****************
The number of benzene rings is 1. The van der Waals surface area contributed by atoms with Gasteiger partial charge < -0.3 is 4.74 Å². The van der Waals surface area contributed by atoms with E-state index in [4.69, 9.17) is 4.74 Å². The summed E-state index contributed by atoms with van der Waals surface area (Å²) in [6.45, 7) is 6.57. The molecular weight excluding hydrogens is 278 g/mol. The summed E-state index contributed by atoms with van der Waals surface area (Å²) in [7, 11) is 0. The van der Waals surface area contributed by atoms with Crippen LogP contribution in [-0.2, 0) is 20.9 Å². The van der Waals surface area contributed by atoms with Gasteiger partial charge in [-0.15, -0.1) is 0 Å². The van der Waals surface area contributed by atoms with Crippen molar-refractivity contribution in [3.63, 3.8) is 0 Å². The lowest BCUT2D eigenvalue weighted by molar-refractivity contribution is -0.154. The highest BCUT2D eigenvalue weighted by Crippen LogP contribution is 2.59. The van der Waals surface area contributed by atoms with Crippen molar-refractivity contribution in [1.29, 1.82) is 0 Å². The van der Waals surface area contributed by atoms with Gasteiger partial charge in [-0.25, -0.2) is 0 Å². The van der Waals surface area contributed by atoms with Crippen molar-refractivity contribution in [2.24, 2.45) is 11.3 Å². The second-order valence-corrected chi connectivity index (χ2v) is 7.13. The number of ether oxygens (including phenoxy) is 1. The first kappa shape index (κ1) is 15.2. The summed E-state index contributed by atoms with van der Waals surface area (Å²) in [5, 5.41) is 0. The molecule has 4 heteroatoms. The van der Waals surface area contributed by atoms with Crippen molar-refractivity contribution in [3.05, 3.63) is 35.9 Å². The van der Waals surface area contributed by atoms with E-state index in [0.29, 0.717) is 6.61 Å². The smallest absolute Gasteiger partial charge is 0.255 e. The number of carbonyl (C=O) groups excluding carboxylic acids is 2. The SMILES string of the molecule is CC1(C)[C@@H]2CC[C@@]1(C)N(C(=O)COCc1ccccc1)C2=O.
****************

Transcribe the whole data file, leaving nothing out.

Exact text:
The number of benzene rings is 1. The van der Waals surface area contributed by atoms with Gasteiger partial charge < -0.3 is 4.74 Å². The van der Waals surface area contributed by atoms with E-state index in [4.69, 9.17) is 4.74 Å². The summed E-state index contributed by atoms with van der Waals surface area (Å²) in [6.45, 7) is 6.57. The molecular weight excluding hydrogens is 278 g/mol. The summed E-state index contributed by atoms with van der Waals surface area (Å²) in [7, 11) is 0. The van der Waals surface area contributed by atoms with Crippen LogP contribution in [-0.2, 0) is 20.9 Å². The van der Waals surface area contributed by atoms with Gasteiger partial charge in [-0.15, -0.1) is 0 Å². The van der Waals surface area contributed by atoms with Crippen molar-refractivity contribution in [3.63, 3.8) is 0 Å². The lowest BCUT2D eigenvalue weighted by molar-refractivity contribution is -0.154. The highest BCUT2D eigenvalue weighted by Crippen LogP contribution is 2.59. The van der Waals surface area contributed by atoms with Crippen molar-refractivity contribution in [1.29, 1.82) is 0 Å². The van der Waals surface area contributed by atoms with Gasteiger partial charge in [-0.25, -0.2) is 0 Å². The van der Waals surface area contributed by atoms with Crippen molar-refractivity contribution in [2.24, 2.45) is 11.3 Å². The second-order valence-corrected chi connectivity index (χ2v) is 7.13. The number of ether oxygens (including phenoxy) is 1. The first kappa shape index (κ1) is 15.2. The summed E-state index contributed by atoms with van der Waals surface area (Å²) in [5, 5.41) is 0. The molecule has 4 heteroatoms. The van der Waals surface area contributed by atoms with Crippen molar-refractivity contribution in [3.05, 3.63) is 35.9 Å². The van der Waals surface area contributed by atoms with E-state index in [0.29, 0.717) is 6.61 Å². The smallest absolute Gasteiger partial charge is 0.255 e. The number of carbonyl (C=O) groups excluding carboxylic acids is 2. The SMILES string of the molecule is CC1(C)[C@@H]2CC[C@@]1(C)N(C(=O)COCc1ccccc1)C2=O.